Berkeley: Officials scrambled to head off renewed anger on Wednesday after an armed black teenager was shot dead by a white officer in a St Louis suburb, insisting the use of force was justified.
The killing took place late Tuesday at a gas station in Berkeley, near Ferguson, Missouri -- ground zero of a new protest movement over police killing of black suspects -- and triggered immediate protests.
Nationwide protests were sparked after unarmed black teenager Michael Brown was shot dead by a white officer in Ferguson, a mainly African American town with a mostly white police force.
After several weeks, demonstrations gained momentum in reaction to several other killings of black suspects by police, including that of Eric Garner, who died in a chokehold in New York last July.
Separate grand juries is St Louis and New York failed to indict officers in either the Brown and Garner cases, sparking allegations the justice system is weighted against black victims of police abuse.
But officials in Ferguson's neighboring suburb Berkeley said Tuesday's shooting should not be compared to the previous cases, and said the officer was acting in self-defense.
"You couldn't even compare this with Ferguson or the Garner case in New York," Berkeley Mayor Theodore Hoskins said.
"Everybody don't die the same. Some people die because the policeman initiated it some people die because they initiated it, And at this point, our review indicates that the police did not initiate this."
He told reporters most city officials and police officers in Berkeley -- a town of 9,000 which is 85 percent black -- are African American.
"Our police officers are more sensitive and it's because of the black and white relationship, it's because they interact, so you get a better understanding, that's why I believe we are different than the city of Ferguson."
He said both St Louis County and local Berkeley police were conducting independent investigations of the incident, which was captured on surveillance video.
Clashes with police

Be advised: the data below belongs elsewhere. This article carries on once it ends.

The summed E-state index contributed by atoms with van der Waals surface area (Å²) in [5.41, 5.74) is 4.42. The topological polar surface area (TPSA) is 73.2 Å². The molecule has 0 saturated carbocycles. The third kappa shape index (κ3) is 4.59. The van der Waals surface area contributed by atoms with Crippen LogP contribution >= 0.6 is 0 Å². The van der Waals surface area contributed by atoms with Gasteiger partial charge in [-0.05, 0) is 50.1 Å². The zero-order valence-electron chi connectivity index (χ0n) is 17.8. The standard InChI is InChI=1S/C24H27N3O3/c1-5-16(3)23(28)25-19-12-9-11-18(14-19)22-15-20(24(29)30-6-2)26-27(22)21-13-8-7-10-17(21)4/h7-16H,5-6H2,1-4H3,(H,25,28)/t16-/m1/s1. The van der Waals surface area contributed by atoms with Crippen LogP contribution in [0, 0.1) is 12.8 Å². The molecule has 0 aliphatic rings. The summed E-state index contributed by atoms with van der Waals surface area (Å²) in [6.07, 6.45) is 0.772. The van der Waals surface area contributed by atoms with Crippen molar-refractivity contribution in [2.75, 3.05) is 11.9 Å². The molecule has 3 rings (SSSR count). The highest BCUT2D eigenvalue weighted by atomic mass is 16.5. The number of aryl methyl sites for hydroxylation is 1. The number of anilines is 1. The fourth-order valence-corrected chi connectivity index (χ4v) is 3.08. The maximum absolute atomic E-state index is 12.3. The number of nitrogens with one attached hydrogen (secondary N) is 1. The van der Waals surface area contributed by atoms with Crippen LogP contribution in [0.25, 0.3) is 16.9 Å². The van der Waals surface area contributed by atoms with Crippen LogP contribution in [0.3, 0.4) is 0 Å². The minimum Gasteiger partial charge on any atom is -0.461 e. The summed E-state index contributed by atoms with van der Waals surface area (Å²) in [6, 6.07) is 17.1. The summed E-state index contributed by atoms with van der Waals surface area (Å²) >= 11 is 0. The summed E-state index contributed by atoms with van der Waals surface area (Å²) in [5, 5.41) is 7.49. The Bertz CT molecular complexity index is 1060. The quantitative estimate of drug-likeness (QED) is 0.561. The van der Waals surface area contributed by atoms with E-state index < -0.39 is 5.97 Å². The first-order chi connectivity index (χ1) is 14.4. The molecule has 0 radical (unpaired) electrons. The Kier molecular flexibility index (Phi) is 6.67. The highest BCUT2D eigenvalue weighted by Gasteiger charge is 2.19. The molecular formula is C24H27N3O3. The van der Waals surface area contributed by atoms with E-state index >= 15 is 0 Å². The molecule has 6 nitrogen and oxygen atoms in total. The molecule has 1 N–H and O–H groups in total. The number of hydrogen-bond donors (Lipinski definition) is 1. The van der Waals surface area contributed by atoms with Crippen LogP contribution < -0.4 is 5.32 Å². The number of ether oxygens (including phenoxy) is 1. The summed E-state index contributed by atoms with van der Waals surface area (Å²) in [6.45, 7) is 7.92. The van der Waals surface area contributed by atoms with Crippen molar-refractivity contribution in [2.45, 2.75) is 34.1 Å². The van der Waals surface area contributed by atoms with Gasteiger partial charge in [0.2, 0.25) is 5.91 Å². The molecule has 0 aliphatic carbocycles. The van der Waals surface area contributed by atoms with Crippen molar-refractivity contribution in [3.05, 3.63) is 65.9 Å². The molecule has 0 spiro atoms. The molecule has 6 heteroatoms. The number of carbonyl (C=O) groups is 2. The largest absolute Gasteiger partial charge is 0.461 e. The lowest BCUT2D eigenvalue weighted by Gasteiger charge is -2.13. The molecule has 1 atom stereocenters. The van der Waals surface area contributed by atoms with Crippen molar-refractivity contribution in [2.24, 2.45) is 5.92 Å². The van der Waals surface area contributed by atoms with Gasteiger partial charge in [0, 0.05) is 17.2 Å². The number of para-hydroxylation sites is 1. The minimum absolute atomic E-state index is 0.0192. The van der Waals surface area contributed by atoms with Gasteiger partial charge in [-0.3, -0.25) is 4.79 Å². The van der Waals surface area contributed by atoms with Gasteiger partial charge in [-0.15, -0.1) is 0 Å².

St Louis county police chief Jon Belmar said an 18-year-old suspect levelled a gun at an officer responding to a theft complaint, leaving him with no alternative but to shoot.
Belmar said two men approached the officer's car as it arrived at the gas station. One suspect pointed his nine-millimeter pistol at the officer, who drew his own weapon and fired three shots.
"The individual produced a pistol with his arms straight out pointing at the officer across the hood of the police car at that point the policed officer produced his service weapon and fired," he said.
Police are hunting for the second man who fled the scene.
Officials named the suspect as 18-year-old Antonio Martin, who police said was known to police for assault and robbery charges.
St Louis police said the officer -- a 34-year-old white man with six years experience on the force -- was not wearing his body camera.
The camera on the dashboard of his patrol car was also not on.
Missouri's State Senator Maria Chappelle-Nadal lamented the killing of another African American, and said the officer should have been wearing a camera.
"The definition of deadly force in the state of Missouri has yet failed this community again," she told CNN.
But she also criticised the dead teeenager.
"A young man had an illegal gun and pointed it at a police officer and that is certainly not acceptable," she said.
There are three body and dashboard cameras in Berkeley's police force, which is expected to receive more in the coming months, according to the mayor.
A 300-strong crowd gathered after the shooting, with demonstrators lobbing bricks and three explosive devices, which officials said were likely fireworks. Police responded with pepper spray.
A small group was seen looting a shop close to the scene of the shooting. At least one officer was injured and is in hospital after the clashes.
Belmar said "bad choices" were made by the suspect, and defended the officer's actions.
"This individual could have complied with the officer, he could have run away, he could have dropped the gun... it didn't have to end with him approaching the officer with an arm extended and a nine-millimeter pistol in his hand," he said.
Martin's mother Toni Martin disputed the police account.
"His girlfriend told me that the police was messing with them," Martin said on CNN.
"When he was trying to get up and run, they started shooting him. They won't tell me nothing. They won't even let me see my baby."
The recent shootings have inflamed resentment against police tactics in the United States and distrust many blacks feel toward law enforcement.